Find comprehensive coverage on the Midpeninsula's response to the new coronavirus by Palo Alto Online, the Mountain View Voice and the Almanac here.

Comments

Nayeli
Midtown
on Mar 25, 2020 at 9:35 pm
Nayeli, Midtown
on Mar 25, 2020 at 9:35 pm

According to Gavin Newsom, five of the nation's largest banks are suspending residential mortgage payments for at least this month. This includes Wells Fargo, US Bank, Citi, Bank of America and JP Morgan Chase. In fact, Bank of America is actually extending their moratorium on mortgage payments even longer.


It would be nice if the federal and state governments worked with banks to accomplish this -- but with the stipulation that this moratorium is passed down to renters too. I realize that some property owners already fully-own their properties. It would be nice if something could be arranged for them too (so that they, in turn, could pass such a moratorium to their renters).


High Cost of Living
Another Palo Alto neighborhood
on Mar 25, 2020 at 11:22 pm
High Cost of Living , Another Palo Alto neighborhood
on Mar 25, 2020 at 11:22 pm

"At the federal level, early details are emerging Wednesday morning about a $2 trillion stimulus package that allocates $250 billion for payments to families and $350 billion in unemployment benefits. "

Yeah, except as usual, there is no sense of the difference in cost-of-living across the country, so the places hardest hit by the pandemic lockdowns and illnesses will not get help except to the people on the very bottom rungs, and in the rest of the country, even wealthy people will get the funds. Add this to the horrendous tax increases only levied on people in the high cost-of-living states (with all the disadvantages in refinancing, etc), and there is going to be a lot of people losing their homes. Steven Mnuchin looks ebullient. (Look up how he profited from 2008, in case you haven't.)

Isn't it about time the Congress used a cost-of-living multiplier on limits when it comes to high cost of living states? Using the Sperling best places cost of living calculator (which doesn't include taxes or child care, by the way, so it doesn't even account for the fact that someone in the same economic stratum on the costs is paying far more in taxes), if the limit on getting the stimulus is $198,000 per couple, then the equivalent to someone in many middle states is:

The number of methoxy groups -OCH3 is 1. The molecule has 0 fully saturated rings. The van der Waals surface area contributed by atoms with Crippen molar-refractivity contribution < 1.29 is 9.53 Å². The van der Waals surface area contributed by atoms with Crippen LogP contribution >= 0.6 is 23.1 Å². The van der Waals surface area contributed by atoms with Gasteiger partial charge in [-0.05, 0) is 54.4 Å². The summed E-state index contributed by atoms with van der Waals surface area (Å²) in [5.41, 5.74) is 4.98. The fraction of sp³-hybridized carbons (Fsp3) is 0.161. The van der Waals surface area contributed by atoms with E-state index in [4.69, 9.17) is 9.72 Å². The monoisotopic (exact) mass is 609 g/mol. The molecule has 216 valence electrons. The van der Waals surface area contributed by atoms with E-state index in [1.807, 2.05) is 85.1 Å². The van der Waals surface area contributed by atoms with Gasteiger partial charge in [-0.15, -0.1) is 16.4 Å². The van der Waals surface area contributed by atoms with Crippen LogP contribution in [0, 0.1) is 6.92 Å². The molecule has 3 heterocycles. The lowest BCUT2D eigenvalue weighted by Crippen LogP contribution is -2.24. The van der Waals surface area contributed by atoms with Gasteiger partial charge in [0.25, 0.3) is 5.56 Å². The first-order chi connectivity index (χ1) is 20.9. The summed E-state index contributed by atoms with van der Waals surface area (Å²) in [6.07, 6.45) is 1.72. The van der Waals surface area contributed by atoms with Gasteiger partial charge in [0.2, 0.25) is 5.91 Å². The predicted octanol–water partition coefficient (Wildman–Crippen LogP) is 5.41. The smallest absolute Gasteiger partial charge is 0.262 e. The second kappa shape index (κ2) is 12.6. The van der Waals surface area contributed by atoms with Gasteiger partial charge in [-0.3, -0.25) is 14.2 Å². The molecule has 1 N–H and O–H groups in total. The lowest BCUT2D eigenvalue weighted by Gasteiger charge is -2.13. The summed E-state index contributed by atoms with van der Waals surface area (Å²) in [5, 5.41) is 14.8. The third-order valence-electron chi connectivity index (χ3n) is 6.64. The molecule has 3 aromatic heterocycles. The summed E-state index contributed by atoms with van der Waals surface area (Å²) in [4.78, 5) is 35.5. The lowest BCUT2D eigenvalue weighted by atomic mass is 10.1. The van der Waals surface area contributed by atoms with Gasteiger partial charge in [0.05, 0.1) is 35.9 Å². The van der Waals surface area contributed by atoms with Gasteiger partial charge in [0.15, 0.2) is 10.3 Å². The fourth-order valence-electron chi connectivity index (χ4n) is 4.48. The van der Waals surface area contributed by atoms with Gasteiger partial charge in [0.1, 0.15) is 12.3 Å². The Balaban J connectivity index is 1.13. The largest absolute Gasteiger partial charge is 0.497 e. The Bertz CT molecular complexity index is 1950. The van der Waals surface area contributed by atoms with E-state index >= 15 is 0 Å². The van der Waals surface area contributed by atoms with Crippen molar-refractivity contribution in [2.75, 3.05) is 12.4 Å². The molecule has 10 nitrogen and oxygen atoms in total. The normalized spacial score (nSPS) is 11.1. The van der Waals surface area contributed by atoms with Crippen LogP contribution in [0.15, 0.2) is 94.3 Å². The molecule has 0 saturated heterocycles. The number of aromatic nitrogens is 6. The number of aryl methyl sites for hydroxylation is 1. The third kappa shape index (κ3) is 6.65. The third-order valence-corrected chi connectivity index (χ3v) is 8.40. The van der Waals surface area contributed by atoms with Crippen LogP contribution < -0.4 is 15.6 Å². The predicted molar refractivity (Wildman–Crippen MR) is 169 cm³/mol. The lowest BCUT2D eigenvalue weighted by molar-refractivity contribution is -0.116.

If you are making $198,000 in many parts of the country, like many parts of TN, that's the equivalent economic situation of someone making $1.3 million in Palo Alto.

On the other hand, someone in Palo Alto making $198,000/yr, is the equivalent of someone making $30,000 in that same part of Tennessee.

The tax code is already wildly unfair to people in high cost of living areas, who don't control the cost of living (which is caused by supply and demand/external factors people have no control of themselves, and it's often not economically feasible to move). Given that tax policy and this stimulus have goals related to economic status, they should have to make cost-of-living adjustments to limits.

It's unfair that a really rich person in TN will get funding while someone already struggling to stay housed in our area after the massive tax increases on the lowest-end of the homeownersip spectrum, who makes the equivalent of someone making $30,000 (or less, across much of the country) will get nothing. Many renters in that income range here also saw their taxes go up. Millions of people did.

Especially in these times of all the basics disappearing from store shelves and there being no sales to be had whatsoever, there really needs to finally be a reckoning over cost-of-living differences. Given the pandemic, people can't really move around right now if they lose their homes either.

Someone needs to ask the potus point blank whether he stands by having given a tax "cut" and whether he will make it possible for anyone middle class (remember to use cost of living multipliers/divisors) whose taxes went up for 2018-2020 to apply for a rebate of the difference between, say, the average of their taxes for the three years prior to the change and what they had to pay after. But there should also be some kind of divisor applied to the incomes of people in high cost areas so that the provisions of the tax code aimed to help people in their exact economic circumstances are actually helped by those provisions.

I say any stimulus intended to help people with this should help everyone across the country equally, and not once again disproportionately benefit people , including rich people, in lower-cost-of-living states. (Notice, the state taxes are NOT what makes that difference.)

Ask your members of congress to adjust for cost of living, in the stimulus AND the tax code, or Californians are once again going to get the short end of the stick as we head into the most challenging of economic times.


Don't miss out on the discussion!
Sign up to be notified of new comments on this topic.

Post a comment

Sorry, but further commenting on this topic has been closed.